"if you can't love yourself, how in the hell you gonna love somebody else?" It is important that we take care of our body in every area, when possible. I love the analogy my first therapist gave me when we explored my HIV status and how it intersects with my mental and spiritual health. He asked me to think of my body as a car when a check light pops on, it indicates that something is wrong, and that external help may be needed. But if ignored too long the condition of the car worsens and makes it difficult to remain in operation. Like the car, your body gives you signals when something is wrong, but when you layer this with social determinants of health (loss of job, PTSD, lack of comprehensive health/access to, lack of proper transportation, poverty-stricken community, food desserts, etc.) it can make it difficult to get the needed help before things worsen.
I say all of this because today we celebrate May as it is the National Mental Health Awareness month and I get to write a blog. But this is a reminder that there is so much work to do, but it can't be done if you aren't resting and making sure your mind, spirit, and body aren't where they need to be. So, when it's time to hit the streets to exercise our rights, we're able to do so from a place of wealth.
We celebrate this month knowing that many of us are still struggling to access just the minimal support that we need. You aren't alone there is support in just about every corner of the internet. The pandemic has stretched our public health system, but it also gave birth to resources like Insight Timer, Guzo, Zero, Calm, Headspace, and other virtual spaces for communal support. I encourage you to locate community via local community-based organizations, coalitions, and mutual aids, and finding these can be as easy as scrolling through Tik-Tok (following certain hashtags and doing additional research on those sources or people). Incoming statistics "Only 26.4% of Black and Hispanic men ages 18 to 44 who experienced daily feelings of anxiety or depression were likely to have used mental health services, compared with 45.4%of non-Hispanic White men with the same feelings (NCHS Data Brief No. 206, 2015- https://bit.ly/3GhTu1q). When Black men do seek help and would prefer a same-race provider, it can be difficult to find Black psychologists, since they still make up only about 4% of the doctoral-level psychology workforce (though that number is growing, according to the 2018 APA Center for Workforce Studies data)." The device we call smartphones holds so much power in our hands it just takes the first step to begin the journey. Even after almost a year of therapy focusing on my PTSD from my previous work environment, after joining Disability Lead, I noticed triggers within myself, but nothing is ever perfect. I turned to the skills I've learned and my community for support.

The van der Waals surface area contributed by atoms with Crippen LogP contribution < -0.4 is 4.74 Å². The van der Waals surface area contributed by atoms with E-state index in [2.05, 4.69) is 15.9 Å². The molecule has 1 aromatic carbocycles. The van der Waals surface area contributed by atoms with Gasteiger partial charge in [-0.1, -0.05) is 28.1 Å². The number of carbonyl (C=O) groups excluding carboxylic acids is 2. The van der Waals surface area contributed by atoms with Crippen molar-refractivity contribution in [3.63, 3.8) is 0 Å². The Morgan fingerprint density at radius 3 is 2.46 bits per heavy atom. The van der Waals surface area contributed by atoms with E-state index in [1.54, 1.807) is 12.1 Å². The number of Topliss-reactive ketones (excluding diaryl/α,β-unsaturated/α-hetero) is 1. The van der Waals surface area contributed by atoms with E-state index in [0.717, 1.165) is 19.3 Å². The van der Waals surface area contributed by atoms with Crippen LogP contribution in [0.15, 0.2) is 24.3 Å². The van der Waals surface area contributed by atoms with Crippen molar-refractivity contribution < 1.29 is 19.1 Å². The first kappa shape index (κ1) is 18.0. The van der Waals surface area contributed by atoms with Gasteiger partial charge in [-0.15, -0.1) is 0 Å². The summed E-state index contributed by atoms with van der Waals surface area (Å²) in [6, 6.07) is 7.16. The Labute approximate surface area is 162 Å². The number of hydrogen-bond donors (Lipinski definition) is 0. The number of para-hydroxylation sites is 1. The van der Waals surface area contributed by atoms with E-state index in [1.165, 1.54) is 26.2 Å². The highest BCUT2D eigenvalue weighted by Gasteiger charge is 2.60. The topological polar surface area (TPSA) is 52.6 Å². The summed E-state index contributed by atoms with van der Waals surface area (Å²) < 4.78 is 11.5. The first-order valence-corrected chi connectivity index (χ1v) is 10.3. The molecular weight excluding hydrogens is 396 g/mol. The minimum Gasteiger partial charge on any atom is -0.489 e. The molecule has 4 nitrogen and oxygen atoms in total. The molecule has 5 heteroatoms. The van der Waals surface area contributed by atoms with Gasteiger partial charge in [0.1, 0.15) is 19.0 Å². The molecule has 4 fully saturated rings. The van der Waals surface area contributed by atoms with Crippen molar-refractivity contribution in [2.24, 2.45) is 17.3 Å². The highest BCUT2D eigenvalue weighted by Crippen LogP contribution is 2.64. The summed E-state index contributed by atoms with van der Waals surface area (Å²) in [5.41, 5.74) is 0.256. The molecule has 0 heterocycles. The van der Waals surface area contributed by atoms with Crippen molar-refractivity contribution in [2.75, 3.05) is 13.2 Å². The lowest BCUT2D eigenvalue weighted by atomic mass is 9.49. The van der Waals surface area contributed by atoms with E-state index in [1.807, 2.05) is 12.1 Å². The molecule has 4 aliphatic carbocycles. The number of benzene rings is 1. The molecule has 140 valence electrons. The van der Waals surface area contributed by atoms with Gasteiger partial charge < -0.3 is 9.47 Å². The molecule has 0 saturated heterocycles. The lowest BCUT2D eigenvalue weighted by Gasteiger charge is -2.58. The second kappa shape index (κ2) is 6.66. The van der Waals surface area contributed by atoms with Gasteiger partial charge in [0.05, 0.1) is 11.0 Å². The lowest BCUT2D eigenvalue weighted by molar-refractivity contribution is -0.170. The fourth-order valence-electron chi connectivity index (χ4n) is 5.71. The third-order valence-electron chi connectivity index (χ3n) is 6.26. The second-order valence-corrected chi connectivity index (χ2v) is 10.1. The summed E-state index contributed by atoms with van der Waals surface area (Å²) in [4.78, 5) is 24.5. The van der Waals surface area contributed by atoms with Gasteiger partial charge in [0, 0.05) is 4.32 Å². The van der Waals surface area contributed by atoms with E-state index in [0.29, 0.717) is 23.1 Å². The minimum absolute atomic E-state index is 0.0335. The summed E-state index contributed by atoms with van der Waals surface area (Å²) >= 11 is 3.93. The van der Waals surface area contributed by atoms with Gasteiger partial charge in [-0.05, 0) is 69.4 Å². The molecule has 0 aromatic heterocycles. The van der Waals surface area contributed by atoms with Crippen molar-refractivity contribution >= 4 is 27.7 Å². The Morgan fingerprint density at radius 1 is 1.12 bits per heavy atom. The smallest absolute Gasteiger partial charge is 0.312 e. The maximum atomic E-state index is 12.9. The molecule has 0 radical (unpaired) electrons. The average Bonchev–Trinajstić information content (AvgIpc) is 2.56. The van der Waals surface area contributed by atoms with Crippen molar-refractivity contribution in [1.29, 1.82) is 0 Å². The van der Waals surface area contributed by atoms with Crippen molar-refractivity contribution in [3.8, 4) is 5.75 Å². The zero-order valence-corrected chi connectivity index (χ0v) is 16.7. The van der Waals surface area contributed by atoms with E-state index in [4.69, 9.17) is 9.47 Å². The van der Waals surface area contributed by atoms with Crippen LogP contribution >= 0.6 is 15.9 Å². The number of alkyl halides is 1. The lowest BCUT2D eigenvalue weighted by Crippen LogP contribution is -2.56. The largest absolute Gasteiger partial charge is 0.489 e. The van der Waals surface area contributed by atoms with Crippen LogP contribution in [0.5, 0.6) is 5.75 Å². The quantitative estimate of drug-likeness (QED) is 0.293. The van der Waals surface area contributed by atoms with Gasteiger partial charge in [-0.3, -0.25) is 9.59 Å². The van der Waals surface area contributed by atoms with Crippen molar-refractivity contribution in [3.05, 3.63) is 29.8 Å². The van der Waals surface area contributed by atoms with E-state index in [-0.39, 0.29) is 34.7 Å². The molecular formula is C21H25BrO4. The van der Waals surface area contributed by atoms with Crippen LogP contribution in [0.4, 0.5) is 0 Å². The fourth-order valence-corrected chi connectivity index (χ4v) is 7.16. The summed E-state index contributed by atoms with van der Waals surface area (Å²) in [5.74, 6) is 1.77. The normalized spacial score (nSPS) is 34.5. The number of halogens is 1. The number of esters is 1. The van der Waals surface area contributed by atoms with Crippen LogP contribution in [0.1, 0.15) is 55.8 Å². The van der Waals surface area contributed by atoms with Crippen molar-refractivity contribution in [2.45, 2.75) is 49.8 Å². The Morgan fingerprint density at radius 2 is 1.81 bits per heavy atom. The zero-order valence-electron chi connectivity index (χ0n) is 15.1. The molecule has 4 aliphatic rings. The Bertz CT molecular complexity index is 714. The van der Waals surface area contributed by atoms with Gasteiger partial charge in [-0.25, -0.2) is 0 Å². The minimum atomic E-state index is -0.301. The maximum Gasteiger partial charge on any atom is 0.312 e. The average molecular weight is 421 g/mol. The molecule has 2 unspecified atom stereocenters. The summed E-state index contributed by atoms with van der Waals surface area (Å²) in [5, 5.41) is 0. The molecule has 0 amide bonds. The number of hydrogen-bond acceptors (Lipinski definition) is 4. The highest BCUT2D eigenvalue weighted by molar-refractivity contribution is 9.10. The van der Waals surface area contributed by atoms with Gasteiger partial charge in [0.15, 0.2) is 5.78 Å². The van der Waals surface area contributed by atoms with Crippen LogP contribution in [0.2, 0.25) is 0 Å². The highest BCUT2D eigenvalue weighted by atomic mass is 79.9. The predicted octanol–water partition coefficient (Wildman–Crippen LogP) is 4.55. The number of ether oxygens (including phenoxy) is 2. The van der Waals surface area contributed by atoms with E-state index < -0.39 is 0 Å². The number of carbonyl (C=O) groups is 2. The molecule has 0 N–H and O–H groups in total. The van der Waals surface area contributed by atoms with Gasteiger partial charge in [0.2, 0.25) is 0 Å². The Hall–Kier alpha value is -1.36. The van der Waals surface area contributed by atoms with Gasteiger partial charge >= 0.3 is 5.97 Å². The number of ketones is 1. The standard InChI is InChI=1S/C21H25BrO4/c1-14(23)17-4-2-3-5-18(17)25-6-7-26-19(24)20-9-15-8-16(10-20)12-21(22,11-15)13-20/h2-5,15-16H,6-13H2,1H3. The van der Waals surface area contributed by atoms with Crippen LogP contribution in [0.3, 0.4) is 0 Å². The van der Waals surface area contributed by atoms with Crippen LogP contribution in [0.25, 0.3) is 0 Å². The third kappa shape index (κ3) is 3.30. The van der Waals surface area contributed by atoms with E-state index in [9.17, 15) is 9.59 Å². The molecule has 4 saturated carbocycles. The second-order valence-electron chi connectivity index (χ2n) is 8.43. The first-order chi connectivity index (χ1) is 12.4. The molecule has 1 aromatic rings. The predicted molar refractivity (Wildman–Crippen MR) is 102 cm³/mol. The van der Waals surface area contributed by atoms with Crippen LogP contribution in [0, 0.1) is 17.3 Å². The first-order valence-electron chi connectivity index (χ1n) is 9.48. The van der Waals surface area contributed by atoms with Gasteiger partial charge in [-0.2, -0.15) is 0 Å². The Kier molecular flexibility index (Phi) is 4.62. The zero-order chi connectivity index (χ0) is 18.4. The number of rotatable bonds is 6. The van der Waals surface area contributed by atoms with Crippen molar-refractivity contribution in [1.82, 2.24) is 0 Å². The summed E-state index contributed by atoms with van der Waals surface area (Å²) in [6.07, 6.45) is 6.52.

I truly didn't know what anxiety felt like until I experienced working in a county office during a pandemic. Turmoil draws out the true nature of humans, good or bad, they inform us about our environment and the people we see every day. Sometimes this information can be overwhelming and can deteriorate us; physically, emotionally, spiritually, and mentally if not addressed sooner than later. In my case, I am still processing it all and recovering from it. As I still experience things that trigger a trauma response. I give myself grace and space to feel them and try my best not to think through how I feel. I am operating from a place of experience now and my work environment is a much healthier place for me to grow, heal, and expand from my experience! It is easy to get caught up in the madness of work or life that we forget to take off our rose-colored glasses and see the world outside of our existing problems. As a Gemini, I exist in duality and can have quite the catastrophic thinking if not kept in check, so I get it and I applaud you for being here with me. But this too shall pass.
If you need support, please seek out mental health resources. The National Mental Health Hotline is1-866-903-3787 or find additional resources like nami.org.